The number of new infections (an estimated 120,000 in 2009) exceeds the number of annual AIDS deaths (64,000 in 2009),20 and it is feared HIV prevalence in Uganda may be rising again. There are many theories as to why this may be happening, including the government’s shift towards abstinence-only prevention programs, and a general complacency or ‘AIDS-fatigue’. It has been suggested that anti retroviral drugs have changed the perception of AIDS from a death sentence to a treatable, manageable disease; this may have reduced the fear surrounding HIV, and in turn have led to an increase in risky behaviour.21 There is also a need for greater education among the younger generation, with only 39 percent of young people aged 15 to 24 knowing all the necessary facts about how HIV can be prevented.

The current HIV prevalence in Uganda is estimated at 6.5 percent among adults16 and 0.7 percent among children.17 HIV prevalence is higher in urban areas (10 percent) than rural areas (6 percent).18 An estimated 43 percent of new infections occur among people engaged in mutually monogamous heterosexual relationships.19

Women are disproportionately affected, accounting for 57 percent of all adults living with HIV. Ugandan women tend to marry and become sexually active at a younger age than their male counterparts, and often have older and more sexually experienced partners. This (plus various biological and social factors) puts young women at greater risk of infection. AVERT.org has more about women and HIV.

The current situation

The number of new infections (an estimated 120,000 in 2009) exceeds the number of annual AIDS deaths (64,000 in 2009),20 and it is feared HIV prevalence in Uganda may be rising again. There are many theories as to why this may be happening, including the government’s shift towards abstinence-only prevention programmes, and a general complacency or ‘AIDS-fatigue’. It has been suggested that anti retroviral drugs have changed the perception of AIDS from a death sentence to a treatable, manageable disease; this may have reduced the fear surrounding HIV, and in turn have led to an increase in risky behaviour.21 There is also a need for greater education among the younger generation, with only 39 percent of young people aged 15 to 24 knowing all the necessary facts about how HIV can be prevented.22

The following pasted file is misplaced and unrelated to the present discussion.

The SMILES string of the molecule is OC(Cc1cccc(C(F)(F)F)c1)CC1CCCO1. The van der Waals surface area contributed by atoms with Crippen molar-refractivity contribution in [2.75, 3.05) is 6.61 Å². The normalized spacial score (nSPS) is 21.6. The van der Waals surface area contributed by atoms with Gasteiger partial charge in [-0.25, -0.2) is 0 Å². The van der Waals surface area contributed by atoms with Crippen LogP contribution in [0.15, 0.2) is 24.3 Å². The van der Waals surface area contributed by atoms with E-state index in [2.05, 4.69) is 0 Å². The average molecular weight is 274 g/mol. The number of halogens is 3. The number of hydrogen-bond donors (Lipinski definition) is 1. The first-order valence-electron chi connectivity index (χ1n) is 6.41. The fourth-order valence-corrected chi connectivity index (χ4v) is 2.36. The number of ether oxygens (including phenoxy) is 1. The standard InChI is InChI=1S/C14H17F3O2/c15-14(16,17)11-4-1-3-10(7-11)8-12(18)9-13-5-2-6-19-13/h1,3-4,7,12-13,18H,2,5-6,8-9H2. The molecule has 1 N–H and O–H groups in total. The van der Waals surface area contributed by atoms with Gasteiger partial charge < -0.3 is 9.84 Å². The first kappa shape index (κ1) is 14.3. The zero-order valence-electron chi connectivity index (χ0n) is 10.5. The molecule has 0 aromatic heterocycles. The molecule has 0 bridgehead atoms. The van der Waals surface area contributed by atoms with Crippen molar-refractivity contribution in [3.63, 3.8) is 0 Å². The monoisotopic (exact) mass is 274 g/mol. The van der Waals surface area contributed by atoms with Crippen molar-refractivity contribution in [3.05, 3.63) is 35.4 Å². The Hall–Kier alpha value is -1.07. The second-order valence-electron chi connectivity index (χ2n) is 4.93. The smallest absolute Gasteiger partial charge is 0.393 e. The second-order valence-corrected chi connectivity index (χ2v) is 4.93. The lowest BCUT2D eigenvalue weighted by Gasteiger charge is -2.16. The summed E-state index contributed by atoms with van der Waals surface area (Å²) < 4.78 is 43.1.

AIDS has had a devastating impact on Uganda. It has killed approximately one million people, and significantly lowered life expectancy.23 AIDS has reduced the country’s labour force, reduced agricultural output and food security, and weakened educational and health services. The large number of AIDS related deaths amongst young adults has left behind over a million orphaned children.24

The impact of AIDS on Uganda